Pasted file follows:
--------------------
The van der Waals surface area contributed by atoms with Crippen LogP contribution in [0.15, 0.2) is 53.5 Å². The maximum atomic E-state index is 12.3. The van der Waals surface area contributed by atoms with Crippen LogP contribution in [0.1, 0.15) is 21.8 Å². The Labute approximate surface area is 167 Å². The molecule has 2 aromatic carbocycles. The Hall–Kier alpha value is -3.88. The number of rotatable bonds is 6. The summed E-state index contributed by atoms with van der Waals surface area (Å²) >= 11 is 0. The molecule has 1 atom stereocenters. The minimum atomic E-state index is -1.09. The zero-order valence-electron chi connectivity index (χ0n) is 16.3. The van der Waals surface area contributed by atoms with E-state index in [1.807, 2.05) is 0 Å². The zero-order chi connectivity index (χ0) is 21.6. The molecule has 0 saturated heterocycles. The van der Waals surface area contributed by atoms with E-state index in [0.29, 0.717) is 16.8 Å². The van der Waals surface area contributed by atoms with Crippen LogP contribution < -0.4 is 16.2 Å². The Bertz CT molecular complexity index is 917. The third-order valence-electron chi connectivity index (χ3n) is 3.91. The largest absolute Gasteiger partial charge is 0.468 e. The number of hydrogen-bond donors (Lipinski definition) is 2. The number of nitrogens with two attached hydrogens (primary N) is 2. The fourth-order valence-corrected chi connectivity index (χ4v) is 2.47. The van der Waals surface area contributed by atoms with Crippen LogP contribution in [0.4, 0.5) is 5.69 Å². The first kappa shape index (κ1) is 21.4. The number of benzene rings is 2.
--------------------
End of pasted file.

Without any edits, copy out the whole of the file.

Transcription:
The van der Waals surface area contributed by atoms with Crippen LogP contribution in [0.15, 0.2) is 53.5 Å². The maximum atomic E-state index is 12.3. The van der Waals surface area contributed by atoms with Crippen LogP contribution in [0.1, 0.15) is 21.8 Å². The Labute approximate surface area is 167 Å². The molecule has 2 aromatic carbocycles. The Hall–Kier alpha value is -3.88. The number of rotatable bonds is 6. The summed E-state index contributed by atoms with van der Waals surface area (Å²) >= 11 is 0. The molecule has 1 atom stereocenters. The minimum atomic E-state index is -1.09. The zero-order valence-electron chi connectivity index (χ0n) is 16.3. The van der Waals surface area contributed by atoms with E-state index in [1.807, 2.05) is 0 Å². The zero-order chi connectivity index (χ0) is 21.6. The molecule has 0 saturated heterocycles. The van der Waals surface area contributed by atoms with E-state index in [0.29, 0.717) is 16.8 Å². The van der Waals surface area contributed by atoms with Crippen LogP contribution < -0.4 is 16.2 Å². The Bertz CT molecular complexity index is 917. The third-order valence-electron chi connectivity index (χ3n) is 3.91. The largest absolute Gasteiger partial charge is 0.468 e. The number of hydrogen-bond donors (Lipinski definition) is 2. The number of nitrogens with two attached hydrogens (primary N) is 2. The fourth-order valence-corrected chi connectivity index (χ4v) is 2.47. The van der Waals surface area contributed by atoms with Crippen LogP contribution in [0.4, 0.5) is 5.69 Å². The first kappa shape index (κ1) is 21.4. The number of benzene rings is 2.